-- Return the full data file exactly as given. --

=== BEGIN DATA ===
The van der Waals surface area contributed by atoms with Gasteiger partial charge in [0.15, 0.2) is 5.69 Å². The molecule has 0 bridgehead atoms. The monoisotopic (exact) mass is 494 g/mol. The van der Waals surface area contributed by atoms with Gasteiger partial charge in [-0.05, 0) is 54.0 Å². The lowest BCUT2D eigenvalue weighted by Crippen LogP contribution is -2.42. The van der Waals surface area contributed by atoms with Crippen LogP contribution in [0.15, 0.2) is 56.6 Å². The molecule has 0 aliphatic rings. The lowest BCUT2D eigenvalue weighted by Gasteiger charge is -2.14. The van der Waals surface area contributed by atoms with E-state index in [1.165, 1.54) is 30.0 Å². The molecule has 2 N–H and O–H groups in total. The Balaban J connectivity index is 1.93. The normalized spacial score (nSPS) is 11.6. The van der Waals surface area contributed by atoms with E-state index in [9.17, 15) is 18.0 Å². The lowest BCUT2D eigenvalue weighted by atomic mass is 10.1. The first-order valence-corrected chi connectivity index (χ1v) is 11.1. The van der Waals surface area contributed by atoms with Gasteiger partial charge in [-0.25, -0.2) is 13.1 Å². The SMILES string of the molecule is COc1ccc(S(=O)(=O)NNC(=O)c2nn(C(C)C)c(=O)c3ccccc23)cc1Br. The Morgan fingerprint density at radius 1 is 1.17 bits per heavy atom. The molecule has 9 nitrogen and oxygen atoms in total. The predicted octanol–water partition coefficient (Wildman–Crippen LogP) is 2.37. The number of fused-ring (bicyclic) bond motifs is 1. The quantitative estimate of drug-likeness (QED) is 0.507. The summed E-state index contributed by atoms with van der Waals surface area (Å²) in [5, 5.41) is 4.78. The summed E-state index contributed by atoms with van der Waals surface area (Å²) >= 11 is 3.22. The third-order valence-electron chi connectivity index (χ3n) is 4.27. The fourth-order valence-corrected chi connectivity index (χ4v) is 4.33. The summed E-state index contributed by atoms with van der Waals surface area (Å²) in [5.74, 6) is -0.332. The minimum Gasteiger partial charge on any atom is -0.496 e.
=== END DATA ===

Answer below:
The van der Waals surface area contributed by atoms with Gasteiger partial charge in [0.15, 0.2) is 5.69 Å². The molecule has 0 bridgehead atoms. The monoisotopic (exact) mass is 494 g/mol. The van der Waals surface area contributed by atoms with Gasteiger partial charge in [-0.05, 0) is 54.0 Å². The lowest BCUT2D eigenvalue weighted by Crippen LogP contribution is -2.42. The van der Waals surface area contributed by atoms with Crippen LogP contribution in [0.15, 0.2) is 56.6 Å². The molecule has 0 aliphatic rings. The lowest BCUT2D eigenvalue weighted by Gasteiger charge is -2.14. The van der Waals surface area contributed by atoms with E-state index in [1.165, 1.54) is 30.0 Å². The molecule has 2 N–H and O–H groups in total. The Balaban J connectivity index is 1.93. The normalized spacial score (nSPS) is 11.6. The van der Waals surface area contributed by atoms with E-state index in [9.17, 15) is 18.0 Å². The lowest BCUT2D eigenvalue weighted by atomic mass is 10.1. The first-order valence-corrected chi connectivity index (χ1v) is 11.1. The van der Waals surface area contributed by atoms with Gasteiger partial charge in [-0.25, -0.2) is 13.1 Å². The SMILES string of the molecule is COc1ccc(S(=O)(=O)NNC(=O)c2nn(C(C)C)c(=O)c3ccccc23)cc1Br. The Morgan fingerprint density at radius 1 is 1.17 bits per heavy atom. The molecule has 9 nitrogen and oxygen atoms in total. The predicted octanol–water partition coefficient (Wildman–Crippen LogP) is 2.37. The number of fused-ring (bicyclic) bond motifs is 1. The quantitative estimate of drug-likeness (QED) is 0.507. The summed E-state index contributed by atoms with van der Waals surface area (Å²) in [5, 5.41) is 4.78. The summed E-state index contributed by atoms with van der Waals surface area (Å²) >= 11 is 3.22. The third-order valence-electron chi connectivity index (χ3n) is 4.27. The fourth-order valence-corrected chi connectivity index (χ4v) is 4.33. The summed E-state index contributed by atoms with van der Waals surface area (Å²) in [5.74, 6) is -0.332. The minimum Gasteiger partial charge on any atom is -0.496 e.